By Hilary Russ
TRENTON, N.J., May 6 (Reuters) - A lawyer for New Jersey Governor Chris Christie's administration was asked on Wednesday by a state Supreme Court justice whether it was doing a "bait and switch" by arguing that a 2011 pension reform law Christie championed was unconstitutional.
The administration and labor unions presented oral arguments to the court in their dispute over whether it was legal for Christie to slash $1.6 billion from the state's 2015 pension contribution. At issue is Christie's opposition to the bipartisan 2011 law he promoted at the time.
"Is that some sort of bait and switch?" Justice Barry Albin asked Assistant Attorney General Jean Reilly, who represented the state.
The seven justices questioned whether the state's debt limitation and appropriation clauses trumped its obligation to make contributions, as argued by Reilly.
The law called for employees to pay more and retire later, and promised that the state would ramp up its own funding over seven years until it reached full required annual contributions, which would have been $4.8 billion in fiscal 2018.
Christie, a possible 2016 Republican presidential candidate, cut the payment last year because of a revenue shortfall. If the justices reject the state's arguments, it could be a blow to Christie's presidential aspirations and the state's finances.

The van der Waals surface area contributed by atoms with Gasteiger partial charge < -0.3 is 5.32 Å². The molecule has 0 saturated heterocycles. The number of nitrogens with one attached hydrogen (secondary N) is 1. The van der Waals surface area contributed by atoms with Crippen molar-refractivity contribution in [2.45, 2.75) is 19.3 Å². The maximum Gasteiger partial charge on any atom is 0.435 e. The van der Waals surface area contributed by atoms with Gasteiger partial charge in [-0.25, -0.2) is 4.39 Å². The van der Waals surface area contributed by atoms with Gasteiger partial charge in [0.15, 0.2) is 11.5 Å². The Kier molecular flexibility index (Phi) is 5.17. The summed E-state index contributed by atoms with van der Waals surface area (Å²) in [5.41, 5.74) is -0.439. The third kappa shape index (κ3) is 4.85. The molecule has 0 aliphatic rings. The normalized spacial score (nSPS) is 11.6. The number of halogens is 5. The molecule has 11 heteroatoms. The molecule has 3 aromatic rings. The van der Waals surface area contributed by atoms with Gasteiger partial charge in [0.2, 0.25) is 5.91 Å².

Public sector unions sued the administration, and on Feb. 23, Superior Court Judge Mary Jacobson sided with them, finding that the 2011 law explicitly created a contractual right that the state make its pension contribution. The state appealed to New Jersey's highest court.
With just weeks before the end of the fiscal year on June 30, the fiscally stressed state could have to move money around or use other one-time budgetary measures. Its Democratic Party-led legislature could also try to raise taxes on wealthy residents, a so-called "millionaire's tax" that Christie has repeatedly vetoed.
Even if the state wins, its pension problem persists. By one measure, New Jersey's pensions are 44 percent funded - nearly half the minimum many analysts consider healthy.
A win for the state "helps in the short term budgetary liquidity perspective, but it is just kicking the can," said Carl Thompson, an analyst at Eaton Vance. "The less they fund now, the bigger the liability grows every year."
Christie's office said in a statement on Wednesday that he "is committed to making as large a pension payment as possible while we pursue reforms to fix the pension system once and for all." (Editing by Megan Davies and Grant McCool)